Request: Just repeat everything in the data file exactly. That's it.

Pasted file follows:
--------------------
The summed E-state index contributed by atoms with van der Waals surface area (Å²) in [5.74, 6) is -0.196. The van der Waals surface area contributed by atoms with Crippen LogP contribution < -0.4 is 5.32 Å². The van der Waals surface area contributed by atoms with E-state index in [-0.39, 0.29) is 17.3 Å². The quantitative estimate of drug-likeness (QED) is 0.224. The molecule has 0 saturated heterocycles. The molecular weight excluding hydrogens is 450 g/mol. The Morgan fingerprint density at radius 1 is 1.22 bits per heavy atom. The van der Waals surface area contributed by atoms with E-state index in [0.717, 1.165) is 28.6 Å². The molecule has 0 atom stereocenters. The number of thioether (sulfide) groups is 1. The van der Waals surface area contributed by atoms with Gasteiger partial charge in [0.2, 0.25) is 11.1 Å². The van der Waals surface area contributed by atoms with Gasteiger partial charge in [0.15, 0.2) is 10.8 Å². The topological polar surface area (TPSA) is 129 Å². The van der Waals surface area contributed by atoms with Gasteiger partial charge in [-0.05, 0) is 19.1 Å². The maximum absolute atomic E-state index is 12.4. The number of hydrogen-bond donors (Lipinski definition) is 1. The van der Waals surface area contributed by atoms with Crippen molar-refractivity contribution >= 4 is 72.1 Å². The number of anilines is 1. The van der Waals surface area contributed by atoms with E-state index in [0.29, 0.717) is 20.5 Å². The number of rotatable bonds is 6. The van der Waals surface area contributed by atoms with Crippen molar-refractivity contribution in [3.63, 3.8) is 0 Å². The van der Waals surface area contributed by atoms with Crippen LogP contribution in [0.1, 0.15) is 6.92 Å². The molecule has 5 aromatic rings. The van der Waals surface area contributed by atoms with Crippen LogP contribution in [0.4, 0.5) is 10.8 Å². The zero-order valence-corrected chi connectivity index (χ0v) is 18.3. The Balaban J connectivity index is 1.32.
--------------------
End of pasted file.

The summed E-state index contributed by atoms with van der Waals surface area (Å²) in [5.74, 6) is -0.196. The van der Waals surface area contributed by atoms with Crippen LogP contribution < -0.4 is 5.32 Å². The van der Waals surface area contributed by atoms with E-state index in [-0.39, 0.29) is 17.3 Å². The quantitative estimate of drug-likeness (QED) is 0.224. The molecule has 0 saturated heterocycles. The molecular weight excluding hydrogens is 450 g/mol. The Morgan fingerprint density at radius 1 is 1.22 bits per heavy atom. The van der Waals surface area contributed by atoms with E-state index in [0.717, 1.165) is 28.6 Å². The molecule has 0 atom stereocenters. The number of thioether (sulfide) groups is 1. The van der Waals surface area contributed by atoms with Gasteiger partial charge in [0.2, 0.25) is 11.1 Å². The van der Waals surface area contributed by atoms with Gasteiger partial charge in [0.15, 0.2) is 10.8 Å². The topological polar surface area (TPSA) is 129 Å². The van der Waals surface area contributed by atoms with Gasteiger partial charge in [-0.05, 0) is 19.1 Å². The maximum absolute atomic E-state index is 12.4. The number of hydrogen-bond donors (Lipinski definition) is 1. The van der Waals surface area contributed by atoms with Crippen molar-refractivity contribution >= 4 is 72.1 Å². The number of anilines is 1. The van der Waals surface area contributed by atoms with E-state index in [0.29, 0.717) is 20.5 Å². The number of rotatable bonds is 6. The van der Waals surface area contributed by atoms with Crippen molar-refractivity contribution in [3.63, 3.8) is 0 Å². The van der Waals surface area contributed by atoms with Crippen LogP contribution in [0.1, 0.15) is 6.92 Å². The molecule has 5 aromatic rings. The van der Waals surface area contributed by atoms with Crippen LogP contribution in [0.4, 0.5) is 10.8 Å². The zero-order valence-corrected chi connectivity index (χ0v) is 18.3. The Balaban J connectivity index is 1.32.